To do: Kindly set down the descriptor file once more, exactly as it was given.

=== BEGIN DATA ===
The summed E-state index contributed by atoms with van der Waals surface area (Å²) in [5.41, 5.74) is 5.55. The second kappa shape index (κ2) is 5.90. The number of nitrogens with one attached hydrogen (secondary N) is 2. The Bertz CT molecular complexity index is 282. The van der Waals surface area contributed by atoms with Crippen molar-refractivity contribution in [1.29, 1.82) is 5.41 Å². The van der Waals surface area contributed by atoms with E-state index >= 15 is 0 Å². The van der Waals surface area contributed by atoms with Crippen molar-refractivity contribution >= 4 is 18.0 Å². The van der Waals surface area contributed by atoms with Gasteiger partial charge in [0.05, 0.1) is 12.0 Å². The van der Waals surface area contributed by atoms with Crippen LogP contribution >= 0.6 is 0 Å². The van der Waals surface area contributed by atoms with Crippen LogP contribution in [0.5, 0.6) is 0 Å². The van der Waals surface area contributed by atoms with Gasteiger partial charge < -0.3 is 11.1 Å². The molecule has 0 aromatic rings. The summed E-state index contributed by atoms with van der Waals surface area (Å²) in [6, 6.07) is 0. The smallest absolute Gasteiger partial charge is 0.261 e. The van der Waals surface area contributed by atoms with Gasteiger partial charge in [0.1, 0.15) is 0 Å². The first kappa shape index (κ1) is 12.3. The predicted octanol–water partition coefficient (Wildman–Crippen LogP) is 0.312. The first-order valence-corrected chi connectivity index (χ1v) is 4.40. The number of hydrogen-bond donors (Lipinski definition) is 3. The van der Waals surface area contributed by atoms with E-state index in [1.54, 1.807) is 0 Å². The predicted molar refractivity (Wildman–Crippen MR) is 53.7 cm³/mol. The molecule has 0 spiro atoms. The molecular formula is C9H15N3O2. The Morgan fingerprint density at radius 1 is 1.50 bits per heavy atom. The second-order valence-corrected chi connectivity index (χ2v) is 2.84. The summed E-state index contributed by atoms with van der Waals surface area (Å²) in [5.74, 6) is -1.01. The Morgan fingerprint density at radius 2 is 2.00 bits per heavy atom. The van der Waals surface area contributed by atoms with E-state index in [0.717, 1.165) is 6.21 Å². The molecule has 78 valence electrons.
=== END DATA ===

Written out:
The summed E-state index contributed by atoms with van der Waals surface area (Å²) in [5.41, 5.74) is 5.55. The second kappa shape index (κ2) is 5.90. The number of nitrogens with one attached hydrogen (secondary N) is 2. The Bertz CT molecular complexity index is 282. The van der Waals surface area contributed by atoms with Crippen molar-refractivity contribution in [1.29, 1.82) is 5.41 Å². The van der Waals surface area contributed by atoms with E-state index >= 15 is 0 Å². The van der Waals surface area contributed by atoms with Crippen molar-refractivity contribution >= 4 is 18.0 Å². The van der Waals surface area contributed by atoms with Gasteiger partial charge in [0.05, 0.1) is 12.0 Å². The van der Waals surface area contributed by atoms with Crippen LogP contribution >= 0.6 is 0 Å². The van der Waals surface area contributed by atoms with Crippen LogP contribution in [0.5, 0.6) is 0 Å². The van der Waals surface area contributed by atoms with Gasteiger partial charge < -0.3 is 11.1 Å². The molecule has 0 aromatic rings. The summed E-state index contributed by atoms with van der Waals surface area (Å²) in [6, 6.07) is 0. The smallest absolute Gasteiger partial charge is 0.261 e. The van der Waals surface area contributed by atoms with Gasteiger partial charge in [0.1, 0.15) is 0 Å². The first kappa shape index (κ1) is 12.3. The predicted octanol–water partition coefficient (Wildman–Crippen LogP) is 0.312. The first-order valence-corrected chi connectivity index (χ1v) is 4.40. The number of hydrogen-bond donors (Lipinski definition) is 3. The van der Waals surface area contributed by atoms with E-state index in [1.54, 1.807) is 0 Å². The predicted molar refractivity (Wildman–Crippen MR) is 53.7 cm³/mol. The molecule has 0 spiro atoms. The molecular formula is C9H15N3O2. The Morgan fingerprint density at radius 1 is 1.50 bits per heavy atom. The second-order valence-corrected chi connectivity index (χ2v) is 2.84. The summed E-state index contributed by atoms with van der Waals surface area (Å²) in [5.74, 6) is -1.01. The Morgan fingerprint density at radius 2 is 2.00 bits per heavy atom. The van der Waals surface area contributed by atoms with E-state index in [0.717, 1.165) is 6.21 Å². The molecule has 78 valence electrons.